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CONCORD, N.C. – The sleek and powerful Hendrick Motorsports machines that roll out of the haulers on race day are custom built with care.

Creation of those cars can be credited, in part, to the fabricators at Hendrick Motorsports.

This week, HendrickMotorsports.com caught up with Michael O’Malley, manager of the Nos. 48 and 88 fabrication shop. O’Malley has been with with organization since October 2015.

Previously, he worked for a different race team and has logged a total of 27 seasons in NASCAR.

Below are five things to know about O’Malley and the fabrication shop:

1) O’Malley manages 17 team members in the Nos. 48 and 88 fabrication shop. They handle the metal work on the cars.  

“We get the cars ready when they come from the chassis shop in a bare chassis form to getting those ready to go down to the body plate, when they come back from the body plate we have a list of tasks to do to get them ready for the body shop,” O’Malley said. “After the body shop gets done with them, they come back in here and have a group of guys that work on finishing them, which is put all of the crush panels, windows, what I call the finish metal work on the cars.”

2) The fabrication shop uses different measurement tools to ensure that the cars will meet NASCAR’s specifications.

“We have that template grid -- that is what NASCAR uses when they are at the racetrack,” O’Malley said. “So we have to make sure we comply with that. Then we have a measuring process that has about 250 points on it that we measure. There are 37 points that NASCAR holds us to and they give us a tolerance of where can be.”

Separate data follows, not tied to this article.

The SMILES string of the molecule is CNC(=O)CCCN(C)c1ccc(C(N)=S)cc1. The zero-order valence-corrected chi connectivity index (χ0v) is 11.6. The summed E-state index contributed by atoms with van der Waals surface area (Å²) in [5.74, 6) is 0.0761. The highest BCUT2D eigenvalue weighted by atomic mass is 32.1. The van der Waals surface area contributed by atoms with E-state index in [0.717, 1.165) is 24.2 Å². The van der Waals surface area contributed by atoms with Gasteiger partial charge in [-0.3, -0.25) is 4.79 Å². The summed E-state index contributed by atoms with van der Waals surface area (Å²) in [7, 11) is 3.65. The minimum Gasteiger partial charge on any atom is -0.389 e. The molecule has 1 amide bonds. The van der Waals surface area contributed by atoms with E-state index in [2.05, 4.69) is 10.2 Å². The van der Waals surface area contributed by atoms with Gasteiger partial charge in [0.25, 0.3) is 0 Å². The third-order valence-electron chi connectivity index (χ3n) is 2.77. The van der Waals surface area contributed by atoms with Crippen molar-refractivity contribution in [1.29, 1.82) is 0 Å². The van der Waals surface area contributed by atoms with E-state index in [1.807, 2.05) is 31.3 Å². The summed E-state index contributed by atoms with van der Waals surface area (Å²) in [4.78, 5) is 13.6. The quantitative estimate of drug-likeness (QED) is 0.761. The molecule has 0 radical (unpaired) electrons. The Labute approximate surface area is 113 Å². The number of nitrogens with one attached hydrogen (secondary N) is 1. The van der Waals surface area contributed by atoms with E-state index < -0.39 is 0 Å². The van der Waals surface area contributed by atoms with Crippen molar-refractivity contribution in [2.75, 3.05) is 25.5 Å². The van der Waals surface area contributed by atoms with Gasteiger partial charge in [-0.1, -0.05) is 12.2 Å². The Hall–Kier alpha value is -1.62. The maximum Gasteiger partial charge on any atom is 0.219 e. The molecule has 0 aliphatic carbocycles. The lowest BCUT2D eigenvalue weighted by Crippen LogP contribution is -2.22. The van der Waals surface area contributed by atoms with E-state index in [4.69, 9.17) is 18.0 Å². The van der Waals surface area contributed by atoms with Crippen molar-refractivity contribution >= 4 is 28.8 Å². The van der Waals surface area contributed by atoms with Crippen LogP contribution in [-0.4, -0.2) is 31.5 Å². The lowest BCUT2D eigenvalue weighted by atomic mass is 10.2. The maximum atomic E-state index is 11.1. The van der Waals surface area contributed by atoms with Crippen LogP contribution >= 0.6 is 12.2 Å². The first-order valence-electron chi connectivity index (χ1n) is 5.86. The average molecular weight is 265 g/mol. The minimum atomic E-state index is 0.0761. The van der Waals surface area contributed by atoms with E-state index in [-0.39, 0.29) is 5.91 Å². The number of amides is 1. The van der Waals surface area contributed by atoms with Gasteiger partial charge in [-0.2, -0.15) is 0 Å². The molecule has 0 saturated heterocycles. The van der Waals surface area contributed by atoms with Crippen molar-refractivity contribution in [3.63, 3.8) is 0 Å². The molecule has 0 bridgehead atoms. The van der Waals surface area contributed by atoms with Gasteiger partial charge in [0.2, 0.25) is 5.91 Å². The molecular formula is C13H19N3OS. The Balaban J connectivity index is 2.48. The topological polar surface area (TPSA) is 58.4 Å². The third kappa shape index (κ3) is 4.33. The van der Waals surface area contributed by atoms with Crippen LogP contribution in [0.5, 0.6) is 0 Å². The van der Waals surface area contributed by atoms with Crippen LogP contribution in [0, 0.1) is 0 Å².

3) The cars are constructed differently based on the upcoming racetrack. The biggest differences are between speedway cars and short-track cars.

“Speedway cars are built almost opposite of the way a downforce car is built,” O’Malley shared. “Where we are trying to get all of the downforce we can on the intermediate and short-track cars, it’s the opposite of that -- we are trying to get rid of as much downforce and drag as possible on a speedway car.”

4) Hendrick Motorsports sends a fabricator to the track on race weekends.

“As an organization, we always try to have at least one fabricator at the racetrack,” O’Malley explained. “If we get into the wall or if there is something little that NASCAR does not like, it’s good to have a fabricator there that can take care of those little things.”

5) O’Malley’s favorite part of his job is being a part of the success at Hendrick Motorsports.

“The success and competition that we have at the racetrack are the parts that I like the most, and the ability to see the product that we produce perform the way it’s supposed to on the racetrack,” he said.

He recognizes the team effort that goes into being successful on the track, from driver to fabricator.

“Obviously, it has a lot to do with drivers and the drivers are key in that, but we also have to give them something that they can rely on and we do that on a consistent basis,” O’Malley said. “It’s very satisfying.”

O’Malley enjoys the challenges of his job and constantly has the team on his mind.

“This place keeps me awake at night, and that’s the way I want it," he smiled. “I don’t think I would have it any other way.”